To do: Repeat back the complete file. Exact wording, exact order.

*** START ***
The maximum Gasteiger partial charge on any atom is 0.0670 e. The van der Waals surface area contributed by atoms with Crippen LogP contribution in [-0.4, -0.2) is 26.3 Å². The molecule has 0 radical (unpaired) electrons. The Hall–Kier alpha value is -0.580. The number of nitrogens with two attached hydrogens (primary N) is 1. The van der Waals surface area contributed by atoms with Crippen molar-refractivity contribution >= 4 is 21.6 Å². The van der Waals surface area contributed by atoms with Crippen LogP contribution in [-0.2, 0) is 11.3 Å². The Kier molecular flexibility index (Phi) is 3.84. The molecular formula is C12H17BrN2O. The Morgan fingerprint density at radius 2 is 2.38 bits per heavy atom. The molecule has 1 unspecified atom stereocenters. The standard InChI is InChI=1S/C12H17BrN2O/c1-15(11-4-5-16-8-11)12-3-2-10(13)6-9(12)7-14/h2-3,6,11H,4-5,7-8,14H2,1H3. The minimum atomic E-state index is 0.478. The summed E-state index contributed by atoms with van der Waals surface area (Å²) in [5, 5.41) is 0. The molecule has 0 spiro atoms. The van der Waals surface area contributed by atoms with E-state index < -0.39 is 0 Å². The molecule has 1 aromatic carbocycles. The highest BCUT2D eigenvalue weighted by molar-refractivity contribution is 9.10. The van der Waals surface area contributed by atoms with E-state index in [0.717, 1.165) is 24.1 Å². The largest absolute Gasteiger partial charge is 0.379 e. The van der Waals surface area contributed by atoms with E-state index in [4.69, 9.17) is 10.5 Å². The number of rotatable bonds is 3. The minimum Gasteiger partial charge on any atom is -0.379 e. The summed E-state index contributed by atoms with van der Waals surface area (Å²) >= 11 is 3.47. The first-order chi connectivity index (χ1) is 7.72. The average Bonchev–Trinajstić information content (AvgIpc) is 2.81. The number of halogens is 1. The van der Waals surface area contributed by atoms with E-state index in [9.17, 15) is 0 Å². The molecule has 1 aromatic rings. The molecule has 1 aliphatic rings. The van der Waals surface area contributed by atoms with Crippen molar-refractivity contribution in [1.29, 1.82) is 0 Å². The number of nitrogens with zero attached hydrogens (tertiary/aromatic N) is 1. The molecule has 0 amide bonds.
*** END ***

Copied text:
The maximum Gasteiger partial charge on any atom is 0.0670 e. The van der Waals surface area contributed by atoms with Crippen LogP contribution in [-0.4, -0.2) is 26.3 Å². The molecule has 0 radical (unpaired) electrons. The Hall–Kier alpha value is -0.580. The number of nitrogens with two attached hydrogens (primary N) is 1. The van der Waals surface area contributed by atoms with Crippen molar-refractivity contribution >= 4 is 21.6 Å². The van der Waals surface area contributed by atoms with Crippen LogP contribution in [-0.2, 0) is 11.3 Å². The Kier molecular flexibility index (Phi) is 3.84. The molecular formula is C12H17BrN2O. The Morgan fingerprint density at radius 2 is 2.38 bits per heavy atom. The molecule has 1 unspecified atom stereocenters. The standard InChI is InChI=1S/C12H17BrN2O/c1-15(11-4-5-16-8-11)12-3-2-10(13)6-9(12)7-14/h2-3,6,11H,4-5,7-8,14H2,1H3. The minimum atomic E-state index is 0.478. The summed E-state index contributed by atoms with van der Waals surface area (Å²) in [5, 5.41) is 0. The molecule has 0 spiro atoms. The van der Waals surface area contributed by atoms with E-state index < -0.39 is 0 Å². The molecule has 1 aromatic carbocycles. The highest BCUT2D eigenvalue weighted by molar-refractivity contribution is 9.10. The van der Waals surface area contributed by atoms with E-state index in [0.717, 1.165) is 24.1 Å². The largest absolute Gasteiger partial charge is 0.379 e. The van der Waals surface area contributed by atoms with E-state index in [4.69, 9.17) is 10.5 Å². The number of rotatable bonds is 3. The minimum Gasteiger partial charge on any atom is -0.379 e. The summed E-state index contributed by atoms with van der Waals surface area (Å²) >= 11 is 3.47. The first-order chi connectivity index (χ1) is 7.72. The average Bonchev–Trinajstić information content (AvgIpc) is 2.81. The number of halogens is 1. The van der Waals surface area contributed by atoms with E-state index in [9.17, 15) is 0 Å². The molecule has 1 aromatic rings. The molecule has 1 aliphatic rings. The van der Waals surface area contributed by atoms with Crippen molar-refractivity contribution in [1.29, 1.82) is 0 Å². The number of nitrogens with zero attached hydrogens (tertiary/aromatic N) is 1. The molecule has 0 amide bonds.